Of course, people do make practical applications of all this knowledge, or try to, but the issue is the impetus for acquiring the knowledge in the first place.

And yes, I know.  In practice, over the last forty years or so, all this has gone to hell.  But that’s part of my point, and I’ll get there.

I just want to clear up one more thing.  Robert complained, at one point, that there was something wrong with calling a standard of excellence “objective” when it could only be perceived by a small group of adepts.

Actually,  I don’t think that excellence in literature can only be perceived by a small group of adepts, if you keep in mind that recognizing excellence is not the same thing as “liking” a particular work, or “enjoying” it.   There are a lot of first rate novels out there that I can’t stand–anything by Louis Frederick  Celine, for instance, and most of Gogol–but  I can see, technically, how they rise to the level of complexity and artistry that makes them “great” works.

And, as a novelist, albeit a very minor and probably bad one, I can recognize in such work solutions to practical problems in writing, character development and plotting that are considerably in advance not only of anything I can do (that’s not hard) but of most of what has been done.

That being said, none of this is restricted to literature, or unknown in the hard sciences.  I have a good friend–well, okay, the first boy I ever dated, we’ve known each other since we were in diapers–who took his doctorate at Caltech before he was twenty.  In mathematics.   Well, okay, mathematics is the field where you take PhDs before you’re twenty, if you’re going to do it at all.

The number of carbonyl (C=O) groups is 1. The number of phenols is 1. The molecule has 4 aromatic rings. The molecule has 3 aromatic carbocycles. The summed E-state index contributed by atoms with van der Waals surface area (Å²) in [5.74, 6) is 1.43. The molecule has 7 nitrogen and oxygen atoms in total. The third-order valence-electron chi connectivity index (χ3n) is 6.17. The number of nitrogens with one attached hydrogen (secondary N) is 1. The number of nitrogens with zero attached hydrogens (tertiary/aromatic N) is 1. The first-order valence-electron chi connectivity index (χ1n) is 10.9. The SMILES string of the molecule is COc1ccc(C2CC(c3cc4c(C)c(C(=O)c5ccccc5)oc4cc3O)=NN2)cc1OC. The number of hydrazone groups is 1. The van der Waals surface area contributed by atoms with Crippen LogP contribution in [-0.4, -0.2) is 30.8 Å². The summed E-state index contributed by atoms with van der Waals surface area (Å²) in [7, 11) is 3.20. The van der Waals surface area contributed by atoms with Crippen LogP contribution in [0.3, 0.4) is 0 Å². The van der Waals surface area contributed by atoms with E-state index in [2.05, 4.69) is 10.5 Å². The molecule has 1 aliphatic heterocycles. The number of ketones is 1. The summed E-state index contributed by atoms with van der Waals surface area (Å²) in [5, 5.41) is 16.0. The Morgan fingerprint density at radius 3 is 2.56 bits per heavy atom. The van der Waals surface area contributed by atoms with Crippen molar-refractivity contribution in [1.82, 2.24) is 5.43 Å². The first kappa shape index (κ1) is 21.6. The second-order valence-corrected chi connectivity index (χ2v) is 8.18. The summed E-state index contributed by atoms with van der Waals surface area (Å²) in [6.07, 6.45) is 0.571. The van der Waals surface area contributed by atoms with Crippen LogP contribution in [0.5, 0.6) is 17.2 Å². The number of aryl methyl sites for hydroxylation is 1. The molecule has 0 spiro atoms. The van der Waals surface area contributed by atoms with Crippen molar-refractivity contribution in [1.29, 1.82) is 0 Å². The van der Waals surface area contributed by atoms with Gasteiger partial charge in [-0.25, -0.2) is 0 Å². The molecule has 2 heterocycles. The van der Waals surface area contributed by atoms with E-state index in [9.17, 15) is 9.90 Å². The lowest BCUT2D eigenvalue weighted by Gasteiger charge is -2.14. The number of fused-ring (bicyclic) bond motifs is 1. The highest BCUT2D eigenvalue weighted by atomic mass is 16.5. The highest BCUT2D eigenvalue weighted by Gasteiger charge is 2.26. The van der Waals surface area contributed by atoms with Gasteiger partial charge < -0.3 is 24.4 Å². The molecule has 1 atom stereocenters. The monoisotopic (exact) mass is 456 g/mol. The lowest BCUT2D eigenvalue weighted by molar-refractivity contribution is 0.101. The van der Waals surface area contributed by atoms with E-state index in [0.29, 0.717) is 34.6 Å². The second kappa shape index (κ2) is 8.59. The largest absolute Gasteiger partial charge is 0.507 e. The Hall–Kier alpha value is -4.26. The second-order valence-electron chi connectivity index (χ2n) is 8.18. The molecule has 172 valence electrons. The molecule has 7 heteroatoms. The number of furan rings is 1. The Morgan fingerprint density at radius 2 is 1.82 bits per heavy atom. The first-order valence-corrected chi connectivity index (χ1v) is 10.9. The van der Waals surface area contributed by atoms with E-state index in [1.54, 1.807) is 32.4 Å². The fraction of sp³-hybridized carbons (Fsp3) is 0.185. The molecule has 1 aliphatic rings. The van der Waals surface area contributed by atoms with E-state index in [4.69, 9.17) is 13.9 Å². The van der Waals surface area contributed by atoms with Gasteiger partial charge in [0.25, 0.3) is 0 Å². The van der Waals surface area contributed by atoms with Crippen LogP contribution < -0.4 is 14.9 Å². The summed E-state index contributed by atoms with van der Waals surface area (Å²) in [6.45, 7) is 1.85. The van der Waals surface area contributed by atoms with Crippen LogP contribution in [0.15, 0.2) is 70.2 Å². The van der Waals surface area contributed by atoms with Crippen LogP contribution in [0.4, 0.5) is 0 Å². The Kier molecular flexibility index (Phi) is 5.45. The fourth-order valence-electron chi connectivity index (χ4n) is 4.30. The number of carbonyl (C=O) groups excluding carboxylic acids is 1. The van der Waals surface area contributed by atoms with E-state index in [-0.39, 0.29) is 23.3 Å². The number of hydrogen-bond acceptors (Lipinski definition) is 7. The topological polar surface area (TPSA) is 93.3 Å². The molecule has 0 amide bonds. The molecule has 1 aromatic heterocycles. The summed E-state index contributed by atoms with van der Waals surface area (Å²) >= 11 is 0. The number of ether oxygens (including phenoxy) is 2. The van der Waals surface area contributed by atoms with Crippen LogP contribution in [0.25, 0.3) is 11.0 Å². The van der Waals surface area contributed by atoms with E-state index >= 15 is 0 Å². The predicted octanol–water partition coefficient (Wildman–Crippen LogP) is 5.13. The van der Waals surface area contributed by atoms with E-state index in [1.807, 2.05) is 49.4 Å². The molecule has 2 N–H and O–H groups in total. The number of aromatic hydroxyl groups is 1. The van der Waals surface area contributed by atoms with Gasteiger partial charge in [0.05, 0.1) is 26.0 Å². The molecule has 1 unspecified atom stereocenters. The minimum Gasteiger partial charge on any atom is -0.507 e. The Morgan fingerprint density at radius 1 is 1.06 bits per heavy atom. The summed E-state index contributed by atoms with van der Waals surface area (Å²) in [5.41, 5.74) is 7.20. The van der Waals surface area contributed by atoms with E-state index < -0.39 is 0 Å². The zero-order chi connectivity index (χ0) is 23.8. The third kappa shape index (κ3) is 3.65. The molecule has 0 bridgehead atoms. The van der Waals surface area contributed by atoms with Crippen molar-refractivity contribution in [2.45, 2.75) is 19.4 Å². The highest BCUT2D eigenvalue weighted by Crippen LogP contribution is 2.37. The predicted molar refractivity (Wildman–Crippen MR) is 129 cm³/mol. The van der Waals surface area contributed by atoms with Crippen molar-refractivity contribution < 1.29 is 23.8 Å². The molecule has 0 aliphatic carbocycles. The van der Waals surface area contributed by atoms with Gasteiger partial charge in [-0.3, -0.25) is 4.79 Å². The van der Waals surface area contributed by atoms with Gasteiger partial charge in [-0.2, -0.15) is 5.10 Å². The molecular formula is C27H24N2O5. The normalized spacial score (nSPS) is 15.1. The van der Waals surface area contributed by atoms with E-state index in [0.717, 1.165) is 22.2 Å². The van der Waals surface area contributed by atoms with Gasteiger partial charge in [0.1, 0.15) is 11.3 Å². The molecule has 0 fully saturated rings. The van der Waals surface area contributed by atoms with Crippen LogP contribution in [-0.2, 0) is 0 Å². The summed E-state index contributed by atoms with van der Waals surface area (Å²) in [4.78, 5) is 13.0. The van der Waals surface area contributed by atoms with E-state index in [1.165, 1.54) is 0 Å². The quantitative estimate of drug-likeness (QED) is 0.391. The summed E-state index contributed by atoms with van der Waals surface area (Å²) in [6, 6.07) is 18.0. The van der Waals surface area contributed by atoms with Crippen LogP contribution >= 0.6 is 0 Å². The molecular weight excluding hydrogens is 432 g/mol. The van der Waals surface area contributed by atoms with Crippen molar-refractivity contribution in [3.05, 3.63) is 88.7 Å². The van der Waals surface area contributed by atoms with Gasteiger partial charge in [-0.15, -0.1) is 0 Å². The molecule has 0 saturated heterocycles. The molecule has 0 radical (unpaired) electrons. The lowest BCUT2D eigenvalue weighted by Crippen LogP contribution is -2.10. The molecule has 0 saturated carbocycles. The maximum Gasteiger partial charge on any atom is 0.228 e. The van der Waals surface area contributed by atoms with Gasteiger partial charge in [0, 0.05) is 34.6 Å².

All my life,  I’ve been listening to this person try to explain to me why the solution to one mathematics problem or another is “elegant.”  This is apparently a big thing in mathematics, and important in deciding whether the solution to a problem is  “excellent” or not, but I don’t understand it, and my guess is that most non-mathematicians don’t understand it either.   It’s not unusual for people inside a field to be able to perceive  excellence in that field more clearly than people outside of it, or for excellence to be dim or unpercievable to quite a few people.

My students not only wouldn’t understand what “elegance” means in mathematical equations, most of them wouldn’t be able to understand why vaccination works or the work that disproves the contention that vaccinating children causes autism.  

Quite a significant proportion of them couldn’t do the following exercise:   After a week and a half discussing the Electoral College, putting the numbers up on a map,  and counting to 538 about three dozen times, I put the web site